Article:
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NRL News: Souths start Latrell swear jar as Mansour takes aim at 'f--ing bulls--t’ Demetriou

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18th March, 2024
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South Sydney have established a swear jar to discourage players from using profanity in broadcast interviews as Latrell Mitchell did following the Rabbitohs’ loss to Brisbane.

But captain Cameron Murray says explicit language comes with the territory when media speak to players after games and has urged the public not to judge Mitchell on one interview.

Mitchell raised eyebrows with an expletive-laden radio cross on Thursday night, saying “f***” four times live on Triple M as he reflected on the Rabbitohs’ 28-18 loss to Brisbane.

The incident prompted NRL chief executive Andrew Abdo to publicly remind players to “be respectful” with their language during interviews.

Mitchell has not been sanctioned over the episode but the high-profile fullback’s choice of words nevertheless generated public scrutiny.

During his breakfast show on Triple M on Monday, NRL forward-turned-radio host Mark Geyer said Mitchell “should’ve at least copped a fine” for his comments.

The Rabbitohs have taken matters into their own hands, establishing an in-house swear jar to keep players in line.

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“Trell’s got a few dollars to put in after the weekend,” Souths recruit Jack Wighton said.

“Obviously he probably shouldn’t have said it so many times, but slip of the tongue.

“I might be in (the swear jar) there a few times if you listen at training!”

Murray shrugged the incident off as the Rabbitohs looked ahead to Friday’s grudge match against the Sydney Roosters.

“I didn’t see too much wrong with it,” he said.

“I know he’s a passionate man and I know all he wants to do is win. They’re two pretty good attributes that I think Latrell has and things that I’ll always back.

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“Trell is Trell and I think what we do at this club really well is empower people to be themselves. I know if he had his time again, he’d probably be a little bit more selective about the words he chose.”

Murray pointed out Mitchell had been interviewed on the field at Suncorp Stadium, immediately after the final whistle had been blown on Souths’ second loss from as many games this season.

“That’s what happens when you grab somebody whose emotions are still running high 30 seconds after the final siren’s gone,” Murray said.

“That’s what happens. I know he didn’t mean any harm by it and I think it’s unfair to judge him and his character off that one interview.

“He does a lot of other great things for the community and for us here.”

Mansour takes aim at ‘f–ing bulls–t’ Demetriou

Josh Mansour has opened up on his fractious relationship with South Sydney coach Jason Demetriou, telling James Graham’s The Bye Round podcast about how he was dropped from the first grade squad with little warning.

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“I didn’t see eye-to-eye with the coach, which was a shame,’ said the former winger.

“I was so frustrated that final year. It’s pre-season and he told me I was going to be on that right edge with ‘Stretch’ (Campbell Graham), he wants me to build my combination with him and he fully believed in me.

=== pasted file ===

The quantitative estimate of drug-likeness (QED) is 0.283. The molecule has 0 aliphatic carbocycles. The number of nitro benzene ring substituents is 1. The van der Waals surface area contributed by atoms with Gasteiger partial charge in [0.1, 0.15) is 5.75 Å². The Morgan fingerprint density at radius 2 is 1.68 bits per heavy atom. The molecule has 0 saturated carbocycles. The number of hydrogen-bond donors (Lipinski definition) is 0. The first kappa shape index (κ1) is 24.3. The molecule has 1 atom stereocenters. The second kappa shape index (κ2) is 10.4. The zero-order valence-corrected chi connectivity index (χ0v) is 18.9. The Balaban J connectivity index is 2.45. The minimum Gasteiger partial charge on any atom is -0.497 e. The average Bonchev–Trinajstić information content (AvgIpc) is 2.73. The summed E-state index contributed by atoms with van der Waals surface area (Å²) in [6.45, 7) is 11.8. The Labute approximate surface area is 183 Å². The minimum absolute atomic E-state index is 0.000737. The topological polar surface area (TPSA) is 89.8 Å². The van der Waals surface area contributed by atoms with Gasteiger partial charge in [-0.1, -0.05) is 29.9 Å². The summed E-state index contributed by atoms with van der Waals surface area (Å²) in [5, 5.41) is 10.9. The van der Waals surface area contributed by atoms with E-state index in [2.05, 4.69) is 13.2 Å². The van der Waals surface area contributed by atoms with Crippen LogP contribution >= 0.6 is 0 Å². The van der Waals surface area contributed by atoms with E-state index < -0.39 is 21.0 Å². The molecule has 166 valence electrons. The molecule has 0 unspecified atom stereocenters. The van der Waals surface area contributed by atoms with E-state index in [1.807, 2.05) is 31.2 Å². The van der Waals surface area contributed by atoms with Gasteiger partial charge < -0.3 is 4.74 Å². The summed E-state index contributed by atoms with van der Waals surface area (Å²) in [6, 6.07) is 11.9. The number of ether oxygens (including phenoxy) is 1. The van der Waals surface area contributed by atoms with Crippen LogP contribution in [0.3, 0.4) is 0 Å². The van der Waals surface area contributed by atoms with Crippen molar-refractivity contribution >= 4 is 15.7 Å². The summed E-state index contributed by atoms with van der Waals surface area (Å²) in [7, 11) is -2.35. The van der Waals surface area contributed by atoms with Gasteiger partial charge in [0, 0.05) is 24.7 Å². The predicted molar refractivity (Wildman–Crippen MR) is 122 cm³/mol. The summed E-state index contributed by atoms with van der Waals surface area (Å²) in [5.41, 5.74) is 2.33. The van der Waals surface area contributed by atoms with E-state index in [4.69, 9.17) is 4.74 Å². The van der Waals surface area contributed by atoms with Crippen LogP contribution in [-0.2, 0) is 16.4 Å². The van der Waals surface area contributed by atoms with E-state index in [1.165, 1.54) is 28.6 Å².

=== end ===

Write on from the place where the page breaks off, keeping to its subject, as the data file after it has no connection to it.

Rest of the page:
“Round 1 comes, he names the side on Tuesday, I was in the team and then on Thursday’s captain’s run I’m coming in and I get a text from him saying to come to his office.

“I thought it was a bit bizarre.

“He told me that he was going to rest me for that week. I was like, ‘rest me for that week? It’s Round 1, why would you name me if you thought I needed a rest?’

“And then he said ‘I just want you to get a couple of weeks under your belt’. I’m like ‘okay, no worries, all good’.”

Mansour revealed how Demetriou had dropped him without telling him.

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“He texted me again on captain’s run and I go ‘I think I know’,” said Mansour.

“I had a feeling it was going to be the same conversation I had in Round 1.

“I walked to my locker (first) to see if my captain’s run jersey was hanging and it wasn’t there, so I already had my answer. I already knew what was going to happen.

“I walked in… and straight off the bat he goes ‘I’m going to rest you this week.’ I’m like ‘Oh, what for?’ So I pressed him — I didn’t say that the first time.

“He goes ‘I thought you missed too many tackles last week’. I go, ‘can you show me?’ And I made him bring it up, it was like two missed tackles.

“There was one, it was a four on two on the short side, 10 meters off our line and I had to sit on the lead. (Reuben) Garrick was at the back, I checked, released and Garrick tipped onto the winger and I tried diving on the last ditch tackle to get to (Christian) Tuipulotu.

“I’m like, ‘what do you want to do there? Like I did my best’. He said, ‘yeah that was a bit harsh’.

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“And the other one was, I jammed Garrick at the back and I kind of just bumped off him, re-gripped and took him to the ground.

“I go, ‘am I getting dropped for that?’ And he just couldn’t answer me.

“Then he tried rewinding for weeks before… And I go, ‘am I getting dropped for my performance last week or am I getting to drop for something that was weeks ago?’

“He didn’t answer me.

“From that day on, I checked out, fully checked out. I slammed my chair in and I go, ‘this is f***ing bulls**t’ and I walked out.”

With AAP

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